I added Lisa Genova’s Still Alice to my TBR list last year, but didn’t read it until a few weeks ago. My free Oyster trial gave me the nudge I needed to read it now instead of someday.
I was hesitant to read this novel, which has been described as uncannily realistic: the novel tells the story of Alice Howland, a 50-year-old Harvard professor who is diagnosed with early-onset Alzheimer’s disease. Because of my family’s history with Alzheimer’s disease, I was afraid it would hit too close to home and be horribly depressing.
Still Alice wasn’t depressing. Terrifying, yes, but not depressing, and surprisingly beautiful. In fact, the book ends on a hopeful note.
But there’s controversy surrounding that hopeful ending.
The story begins with the book’s path to publication. Still Alice almost didn’t get published. Genova, who holds a Ph.D. in neuroscience from Harvard, was advised not to write the novel at all, or at least not to publish it. Her colleagues said writing fiction would be career suicide.
Genova completed her novel anyway, then spent a year shopping it to literary agents and editors, who all told her it wouldn’t sell. She didn’t believe them: she self-published Still Alice in 2007, and set out to find her market.
Genova was inspired to write Still Alice because of her grandmother’s experience with Alzheimer’s; she was convinced the story would resonate with the millions touched by the disease. She reached out to the National Alzheimer’s Association, who loved it, endorsed it, shared it on their website, and asked Genova to blog for them. In the meantime, Lisa started her own blog and took to social media.
Lisa Genova and Julianne Moore at the Sony Pictures Classics dinner the night before the Oscars (photo source)
The book sold. Not even a year later, Genova signed with Simon and Schuster. The book was released on January 6, 2009, with an initial print run of 250,000 copies. (That’s a lot.) In 2014, the book became a major motion picture; Julianne Moore just won an Oscar for her portrayal of Alice.
The book was ready to go; Genova had been selling her self-published edition for over a year. But before she inked her deal, Genova was asked to do one thing: write a new ending.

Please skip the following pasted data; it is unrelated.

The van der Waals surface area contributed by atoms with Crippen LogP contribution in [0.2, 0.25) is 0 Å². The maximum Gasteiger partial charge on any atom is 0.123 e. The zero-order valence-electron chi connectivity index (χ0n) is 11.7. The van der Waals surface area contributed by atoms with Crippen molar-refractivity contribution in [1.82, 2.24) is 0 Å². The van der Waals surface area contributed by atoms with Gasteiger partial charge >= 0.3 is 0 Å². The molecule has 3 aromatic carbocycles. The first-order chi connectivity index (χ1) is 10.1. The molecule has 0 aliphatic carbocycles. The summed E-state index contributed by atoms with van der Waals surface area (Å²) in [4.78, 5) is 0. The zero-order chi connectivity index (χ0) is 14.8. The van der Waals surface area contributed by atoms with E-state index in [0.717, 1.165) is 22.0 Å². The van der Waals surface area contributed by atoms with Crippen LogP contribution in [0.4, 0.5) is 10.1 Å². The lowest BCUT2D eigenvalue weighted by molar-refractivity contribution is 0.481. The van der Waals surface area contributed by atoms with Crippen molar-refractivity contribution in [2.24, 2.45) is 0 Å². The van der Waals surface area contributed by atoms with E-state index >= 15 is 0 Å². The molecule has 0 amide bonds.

(If you want to remain 100% spoiler-free, stop right here—though it’s not much of a spoiler, given the topic.)
In the self-published edition, the book ends with John in the coffee shop. Before I signed with my literary agent, she asked me to write a new ending. I wrote what is now the epilogue, and I love it. I’m so grateful she asked me to do this, and the book got this sort of second chance at having the right ending.
Readers vehemently disagree about which is the “right” ending. Some prefer the original ending with John sitting in the coffee shop, tears running down his face as he reads about the failed trial of Alice’s Alzheimer’s medication. They claim the new, hopeful ending is false: she shouldn’t have been asked to inject hope into a hopeless disease.
Some prefer the revised ending, as I do. I don’t think it’s false: I’m reminded again of The Geography of Memory, whose opening line is “I wrote this book because I believe the news about Alzheimer’s is more hopeful than what we hear on the street.”
Make no mistake: Still Alice is devastating. But Genova’s epilogue—a mere 1200 words or so—gently altered the novel’s portrayal of Alice’s quality of life, and shifted its themes from from despair to love.
Some readers applaud the shift. Some readers still think it’s a mistake.
Now you know the story: decide for yourself.
I’d love to hear your thoughts on this, especially if you’ve read Still Alice.
A big tip of the hat to Heatherly, whose comments sent me down this rabbit trail.
Books mentioned in this post:
From New York Times bestselling author and neuroscientist Lisa Genova comes the definitive—and illuminating—novel about Alzheimer’s disease. Now a major motion picture starring Oscar winner Julianne Moore! Look for Lisa Genova’s latest novel Inside the O’Briens.
Alice Howland is proud of the life she worked so hard to build. At fifty years old, she’s a cognitive psychology professor at Harvard and a world-renowned expert in linguistics with a successful husband and three grown children. When she becomes increasingly disoriented and forgetful, a tragic diagnosis changes her life—and her relationship with her family and the world—forever. As she struggles to cope with Alzheimer’s, she learns that her worth is comprised of far more than her ability to remember.
At once beautiful and terrifying, Still Alice is a moving and vivid depiction of life with early-onset Alzheimer’s disease that is as compelling as A Beautiful Mind and as unforgettable as Ordinary People.